This is rooted in C’s printf, and I only did a cursory reading and am uncertain whether the apostrophe flag for a thousands separator is standard or an extension.

If going in the direction of reimplementing the string formatting instead of installing a package (yet I would think any good implementation is worth sharing as a package), I think changing the number of digits per delimiter, the delimiter character, and the decimal delimiter character can be low-hanging fruit. On the other hand, formats that vary number of digits per delimiter and the delimiter characters by magnitude could be more simply specified by label if finer control would be too complicated.

isn’t the solution to check if the number is negative, if so mark a flag then turn the number positive and perform the function then after the function is done add a negative sign to the front of the string if the number is negative?

function with_commas(num::AbstractFloat, trunc::Integer=3)
negflag = false
if num < 0
negflag = true
num = -1 * num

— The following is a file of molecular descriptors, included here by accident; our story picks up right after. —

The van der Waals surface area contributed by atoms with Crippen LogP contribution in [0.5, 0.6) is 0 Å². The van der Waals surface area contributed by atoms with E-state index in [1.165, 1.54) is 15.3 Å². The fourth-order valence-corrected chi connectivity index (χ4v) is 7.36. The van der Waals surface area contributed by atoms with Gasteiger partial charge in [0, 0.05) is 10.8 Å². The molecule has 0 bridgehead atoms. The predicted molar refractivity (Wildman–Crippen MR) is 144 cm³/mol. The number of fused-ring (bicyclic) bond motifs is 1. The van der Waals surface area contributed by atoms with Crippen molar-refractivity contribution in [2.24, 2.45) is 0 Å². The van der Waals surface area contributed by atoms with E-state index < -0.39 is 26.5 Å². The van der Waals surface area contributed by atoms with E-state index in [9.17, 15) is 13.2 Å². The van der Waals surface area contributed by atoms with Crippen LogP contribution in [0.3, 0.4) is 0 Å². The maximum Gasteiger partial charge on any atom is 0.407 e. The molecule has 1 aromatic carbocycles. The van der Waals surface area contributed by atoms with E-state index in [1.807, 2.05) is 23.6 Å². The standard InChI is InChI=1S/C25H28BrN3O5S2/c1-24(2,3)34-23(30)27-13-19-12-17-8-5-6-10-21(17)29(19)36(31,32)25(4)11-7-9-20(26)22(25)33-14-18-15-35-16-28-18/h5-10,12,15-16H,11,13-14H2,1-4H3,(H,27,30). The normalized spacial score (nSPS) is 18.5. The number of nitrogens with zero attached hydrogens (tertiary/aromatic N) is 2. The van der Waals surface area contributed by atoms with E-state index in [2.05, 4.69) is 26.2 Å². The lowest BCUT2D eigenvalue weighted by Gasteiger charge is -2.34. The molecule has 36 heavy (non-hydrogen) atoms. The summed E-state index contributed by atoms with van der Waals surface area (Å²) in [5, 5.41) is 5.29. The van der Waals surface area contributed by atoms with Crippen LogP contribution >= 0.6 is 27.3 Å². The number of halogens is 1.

end
sig = Int(floor(num))
frac = (num - sig)
sig_str = string(sig)
frac_str = string(round(frac, digits=trunc))[2:end]
newstring = replace(sig_str, r"(?<=[0-9])(?=(?:[0-9]{3})+(?![0-9]))" => ",") * frac_str
if negflag == true
newstring = "-" * newstring
end
return newstring
end

This isn’t optimized for speed (too many allocations…) but it may serve as another base for further optimization and parameters such as different bases, and different separators etc:

function with_commas2(num::AbstractFloat, trunc::Integer=3)
d,r = divrem(num, 1000)
s = string(round(r; digits=trunc))
while d > 0
d,r = divrem(d, 1000)
s = string(floor(Int, r))*','*s
end
s
end

Also, perhaps trunc → digits to match round would be nicer.
On x in the post it is 2x faster.